Medical Weight-loss: Dispelling the Myths
By Robert Skversky, MD
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As a bariatrician (a physician who specializes in the medical treatment of the overweight or obese person), I am constantly amazed at the amount of misinformation disseminated to the public by nutritionists, personal trainers, the media, and yes, healthcare professionals too, in reference to effective treatment for weight-loss and more importantly, long-term weight-loss maintenance.
Obesity is of epidemic proportions in this country with more than 60 percent of adults now considered overweight or obese. As a result of this “epidemic,” the incidence of obesity-related co-morbid diseases, such as cardiovascular disease, diabetes, hypertension, hyperlipidemia (high cholesterol/triglycerides) and even various types of cancer, are also increasing.
Defining Obesity as a Disease
Obesity has been classified as a disease by various medical associations such as the American Medical Association (AMA), the American Society of Bariatric Physicians (ASBP), the North American Association for the Study of Obesity (NAASO) and since 2002, even the Internal Revenue Service (IRS).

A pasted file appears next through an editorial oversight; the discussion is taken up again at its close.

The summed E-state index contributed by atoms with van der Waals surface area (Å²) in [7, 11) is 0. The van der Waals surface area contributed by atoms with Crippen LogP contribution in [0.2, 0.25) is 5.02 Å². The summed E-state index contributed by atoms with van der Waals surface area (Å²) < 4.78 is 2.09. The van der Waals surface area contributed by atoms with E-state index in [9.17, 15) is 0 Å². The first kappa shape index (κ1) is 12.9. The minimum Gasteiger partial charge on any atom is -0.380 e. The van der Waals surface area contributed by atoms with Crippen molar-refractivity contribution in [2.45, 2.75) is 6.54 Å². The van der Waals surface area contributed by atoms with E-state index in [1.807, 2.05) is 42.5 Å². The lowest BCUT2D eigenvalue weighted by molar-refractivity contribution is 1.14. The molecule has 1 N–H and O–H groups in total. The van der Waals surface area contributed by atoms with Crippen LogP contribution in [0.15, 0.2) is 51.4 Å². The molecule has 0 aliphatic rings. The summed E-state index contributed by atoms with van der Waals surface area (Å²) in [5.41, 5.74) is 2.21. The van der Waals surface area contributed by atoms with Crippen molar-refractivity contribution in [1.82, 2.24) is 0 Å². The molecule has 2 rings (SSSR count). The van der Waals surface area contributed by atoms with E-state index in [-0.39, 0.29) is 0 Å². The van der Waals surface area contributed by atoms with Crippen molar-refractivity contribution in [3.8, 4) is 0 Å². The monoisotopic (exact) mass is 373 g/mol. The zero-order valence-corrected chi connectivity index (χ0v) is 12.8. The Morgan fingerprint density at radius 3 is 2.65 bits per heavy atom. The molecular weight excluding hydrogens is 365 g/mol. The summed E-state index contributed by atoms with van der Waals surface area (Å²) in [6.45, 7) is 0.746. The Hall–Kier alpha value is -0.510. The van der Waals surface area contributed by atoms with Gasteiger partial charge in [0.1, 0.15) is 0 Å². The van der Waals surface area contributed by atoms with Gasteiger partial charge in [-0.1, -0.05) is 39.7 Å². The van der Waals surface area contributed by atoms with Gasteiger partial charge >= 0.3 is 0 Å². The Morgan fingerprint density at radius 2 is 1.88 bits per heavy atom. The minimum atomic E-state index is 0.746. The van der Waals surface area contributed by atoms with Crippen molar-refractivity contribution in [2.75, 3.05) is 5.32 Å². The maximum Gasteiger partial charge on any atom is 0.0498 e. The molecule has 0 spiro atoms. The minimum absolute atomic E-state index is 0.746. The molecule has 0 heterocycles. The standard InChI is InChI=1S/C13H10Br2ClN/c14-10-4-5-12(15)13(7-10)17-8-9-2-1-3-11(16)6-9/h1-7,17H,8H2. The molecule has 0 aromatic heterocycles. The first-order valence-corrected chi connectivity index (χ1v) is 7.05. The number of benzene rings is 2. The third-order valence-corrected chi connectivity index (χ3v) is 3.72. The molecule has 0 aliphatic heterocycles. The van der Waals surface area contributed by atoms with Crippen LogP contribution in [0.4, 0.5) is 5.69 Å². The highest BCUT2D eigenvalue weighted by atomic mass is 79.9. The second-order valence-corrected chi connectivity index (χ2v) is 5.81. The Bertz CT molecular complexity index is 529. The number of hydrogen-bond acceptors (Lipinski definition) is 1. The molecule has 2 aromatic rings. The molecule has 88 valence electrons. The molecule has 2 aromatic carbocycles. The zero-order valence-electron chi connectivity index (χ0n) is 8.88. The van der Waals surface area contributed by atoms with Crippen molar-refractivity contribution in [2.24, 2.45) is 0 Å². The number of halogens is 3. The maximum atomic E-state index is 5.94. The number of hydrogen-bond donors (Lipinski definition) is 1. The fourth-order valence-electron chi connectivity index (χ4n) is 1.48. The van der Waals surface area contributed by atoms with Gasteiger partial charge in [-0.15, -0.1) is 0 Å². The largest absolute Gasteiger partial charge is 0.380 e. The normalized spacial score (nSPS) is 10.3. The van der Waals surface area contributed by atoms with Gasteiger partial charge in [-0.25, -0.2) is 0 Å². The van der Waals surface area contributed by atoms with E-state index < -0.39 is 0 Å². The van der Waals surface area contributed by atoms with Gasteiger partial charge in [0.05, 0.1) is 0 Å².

Obesity is a metabolic, chronic and progressive disease with a significant genetic predisposition. Childhood studies conclude obesity to be as high as 70 percent genetic with 30 percent being related to psychosocial and environmental factors. Studies of identical twins separated at birth have shown that they much more closely resemble the weight of their biologic parents than their adoptive parents. Scientists believe there are approximately 1,000 genes related to weight and more than 200 have already been discovered.
Obesity in fact is a disease, very much like the previously mentioned co-morbid conditions that it can cause and/or make worse. This is because they also are genetic, metabolic, chronic and progressive. However, there are a few notable differences that make it that much more important that we understand how to treat this disease effectively.
The Impact of Obesity
Unlike diabetes and hypertension, obesity cannot hide from those around you. As a result, this disease is virtually 100 percent diagnosable, whereas less than half the people who have diabetes or hypertension do not even know they have those diseases. Another important difference is the obvious psychological impact that obesity has on the person and its associated prejudice and discrimination that is well documented. Studies show that the morbidly obese, if given a choice, would prefer blindness or deafness to obesity.